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Holiday Toy Safety

Posted on Dec 03, 2018

Joe Perno, M.D.

The holidays are here and Joe Perno, M.D., from Johns Hopkins All Children’s Hospital, gives parents some good advice about buying toys for children.

False: Good parents should buy whatever toys the children want.

Parents must consider not only the child’s wishes and interests but the safety of the toy. It is very important to pay attention to the recommended ages on the outside of the box. Many times toys designed for older children have multiple small pieces that pose a choking hazard for young children.  Children under the age of 3 are particularly at risk as they still will put things in their mouths. Many times we run into problems when there are older children in the house and the younger child gets into the older children’s toys. Lastly, parents should keep an eye out for product safety recalls and consider throwing out broken toys.

True: Parents should use extra caution with toys that contain button batteries and magnets.

Both button batteries and magnets are dangerous if swallowed. Not only are they the perfect size for kids to swallow but once swallowed they can be extremely dangerous. For example, button batteries if stuck in the esophagus, can leak acid and quickly eat through the esophagus. Magnets are especially dangerous when two magnets are swallowed. If they become separated, they can find each other and become stuck together across the wall of the intestine. This can cause a hole in the intestine that can be life-threatening.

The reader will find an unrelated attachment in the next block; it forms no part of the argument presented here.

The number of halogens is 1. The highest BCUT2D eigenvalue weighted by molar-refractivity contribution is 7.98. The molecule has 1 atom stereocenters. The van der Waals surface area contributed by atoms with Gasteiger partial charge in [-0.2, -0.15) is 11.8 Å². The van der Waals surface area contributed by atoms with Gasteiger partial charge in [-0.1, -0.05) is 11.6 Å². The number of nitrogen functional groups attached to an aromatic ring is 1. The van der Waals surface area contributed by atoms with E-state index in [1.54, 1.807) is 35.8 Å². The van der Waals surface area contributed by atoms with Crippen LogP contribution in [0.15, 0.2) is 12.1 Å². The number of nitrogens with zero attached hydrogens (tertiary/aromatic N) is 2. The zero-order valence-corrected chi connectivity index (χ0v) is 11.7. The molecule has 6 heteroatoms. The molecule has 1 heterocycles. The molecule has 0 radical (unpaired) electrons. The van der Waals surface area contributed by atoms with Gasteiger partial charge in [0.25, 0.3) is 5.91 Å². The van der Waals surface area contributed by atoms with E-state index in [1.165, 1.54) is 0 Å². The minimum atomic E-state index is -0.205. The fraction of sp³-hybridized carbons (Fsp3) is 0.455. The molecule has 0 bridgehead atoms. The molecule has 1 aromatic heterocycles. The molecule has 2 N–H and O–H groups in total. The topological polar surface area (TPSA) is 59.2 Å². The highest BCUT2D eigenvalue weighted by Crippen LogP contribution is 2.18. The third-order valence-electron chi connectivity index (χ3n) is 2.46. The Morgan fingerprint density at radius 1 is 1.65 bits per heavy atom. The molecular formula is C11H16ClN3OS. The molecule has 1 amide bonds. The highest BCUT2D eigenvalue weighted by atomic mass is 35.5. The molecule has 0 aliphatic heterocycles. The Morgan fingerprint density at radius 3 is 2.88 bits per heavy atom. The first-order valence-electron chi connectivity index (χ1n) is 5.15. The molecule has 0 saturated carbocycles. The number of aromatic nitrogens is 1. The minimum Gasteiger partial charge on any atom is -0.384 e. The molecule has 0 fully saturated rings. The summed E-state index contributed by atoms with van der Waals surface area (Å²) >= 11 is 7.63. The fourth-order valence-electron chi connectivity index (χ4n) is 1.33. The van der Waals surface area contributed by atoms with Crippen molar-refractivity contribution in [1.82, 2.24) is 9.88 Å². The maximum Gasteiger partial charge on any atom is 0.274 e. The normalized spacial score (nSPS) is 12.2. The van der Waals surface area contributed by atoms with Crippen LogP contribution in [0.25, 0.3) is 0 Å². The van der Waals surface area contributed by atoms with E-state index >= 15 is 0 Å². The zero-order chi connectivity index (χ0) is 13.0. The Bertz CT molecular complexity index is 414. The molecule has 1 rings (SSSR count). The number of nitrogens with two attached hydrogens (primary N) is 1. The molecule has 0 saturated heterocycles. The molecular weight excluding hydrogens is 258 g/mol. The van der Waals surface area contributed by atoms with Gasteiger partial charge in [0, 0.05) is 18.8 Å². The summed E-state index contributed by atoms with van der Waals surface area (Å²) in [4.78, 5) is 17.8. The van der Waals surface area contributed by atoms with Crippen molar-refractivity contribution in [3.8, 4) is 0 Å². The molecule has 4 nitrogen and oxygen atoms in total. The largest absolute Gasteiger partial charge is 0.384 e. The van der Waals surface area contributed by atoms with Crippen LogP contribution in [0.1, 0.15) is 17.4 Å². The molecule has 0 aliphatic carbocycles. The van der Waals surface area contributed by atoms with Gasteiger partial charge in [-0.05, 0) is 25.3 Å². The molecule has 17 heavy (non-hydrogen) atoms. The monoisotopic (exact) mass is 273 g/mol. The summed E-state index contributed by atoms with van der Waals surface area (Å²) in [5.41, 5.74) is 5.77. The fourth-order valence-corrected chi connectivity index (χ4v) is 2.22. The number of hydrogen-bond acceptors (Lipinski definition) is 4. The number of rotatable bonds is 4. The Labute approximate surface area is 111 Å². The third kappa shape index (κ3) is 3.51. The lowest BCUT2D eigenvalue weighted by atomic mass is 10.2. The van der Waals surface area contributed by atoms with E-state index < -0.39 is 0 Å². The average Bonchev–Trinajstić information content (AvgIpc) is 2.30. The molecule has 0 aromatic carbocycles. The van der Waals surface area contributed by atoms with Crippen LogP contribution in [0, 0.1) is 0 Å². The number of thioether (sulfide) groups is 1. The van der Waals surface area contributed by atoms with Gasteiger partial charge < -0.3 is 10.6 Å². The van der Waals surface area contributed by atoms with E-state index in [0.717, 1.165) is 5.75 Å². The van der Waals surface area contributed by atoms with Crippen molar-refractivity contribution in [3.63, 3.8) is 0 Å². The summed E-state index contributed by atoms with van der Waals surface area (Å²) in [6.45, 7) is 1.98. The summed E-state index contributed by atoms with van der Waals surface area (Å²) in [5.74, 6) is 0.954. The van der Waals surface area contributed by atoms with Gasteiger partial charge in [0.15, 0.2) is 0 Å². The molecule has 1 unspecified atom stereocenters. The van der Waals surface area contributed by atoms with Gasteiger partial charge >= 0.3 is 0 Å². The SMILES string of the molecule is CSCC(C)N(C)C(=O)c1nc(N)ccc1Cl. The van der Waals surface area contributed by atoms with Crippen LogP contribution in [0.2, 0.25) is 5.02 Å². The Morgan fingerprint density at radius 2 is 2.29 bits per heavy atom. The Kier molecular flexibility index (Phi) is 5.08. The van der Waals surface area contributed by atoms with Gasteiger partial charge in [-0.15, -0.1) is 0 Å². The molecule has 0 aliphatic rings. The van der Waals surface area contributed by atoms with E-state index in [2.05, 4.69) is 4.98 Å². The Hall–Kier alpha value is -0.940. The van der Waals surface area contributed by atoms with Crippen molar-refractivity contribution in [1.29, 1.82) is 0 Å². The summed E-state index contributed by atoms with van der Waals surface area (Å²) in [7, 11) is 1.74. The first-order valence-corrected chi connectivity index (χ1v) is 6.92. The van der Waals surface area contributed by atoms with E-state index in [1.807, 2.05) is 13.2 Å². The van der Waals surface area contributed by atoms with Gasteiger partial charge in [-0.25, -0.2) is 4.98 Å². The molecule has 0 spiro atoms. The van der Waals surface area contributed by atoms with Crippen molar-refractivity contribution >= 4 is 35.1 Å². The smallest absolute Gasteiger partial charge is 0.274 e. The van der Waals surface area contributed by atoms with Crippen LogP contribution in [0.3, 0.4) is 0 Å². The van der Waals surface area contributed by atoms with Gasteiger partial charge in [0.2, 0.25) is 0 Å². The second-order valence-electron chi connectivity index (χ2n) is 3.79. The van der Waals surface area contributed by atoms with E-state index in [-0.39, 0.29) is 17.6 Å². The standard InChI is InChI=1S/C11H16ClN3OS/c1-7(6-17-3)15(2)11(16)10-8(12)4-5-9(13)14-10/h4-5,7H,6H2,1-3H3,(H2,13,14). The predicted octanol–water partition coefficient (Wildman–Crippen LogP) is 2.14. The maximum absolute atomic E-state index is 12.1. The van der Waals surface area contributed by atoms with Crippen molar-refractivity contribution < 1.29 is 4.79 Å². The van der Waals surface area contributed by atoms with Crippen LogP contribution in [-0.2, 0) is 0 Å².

False: Foam toys are great gifts because they are unlikely to cause injury.

We see many injuries every year from foam projectiles. Although they are soft to the touch they can cause significant damage to the eye. It is important if the children are using any sort of gun that shoots that they wear protective eye wear. Many of the foam guns will actually come with protective glasses; the key is getting the children to wear them.

True: Bicycles, roller blades and scooters make great holiday presents.

These are great gifts as they encourage children to get outside and be physically active. The most important thing about these gifts is not to forget about the helmet. Helmets are lifesaving and should be part of any gift that contains wheels. If it has wheels, you should be wearing a helmet. Safety pads should also be considered; however, the most important is the helmet. We can easily fix broken bones, but it is difficult to fix an injured brain.

This information was shared on WTVT-TV’s Doc on Call segment, which is aimed at helping parents learn more about children’s health issues. The segment airs each Monday morning on Good Day Tampa Bay.

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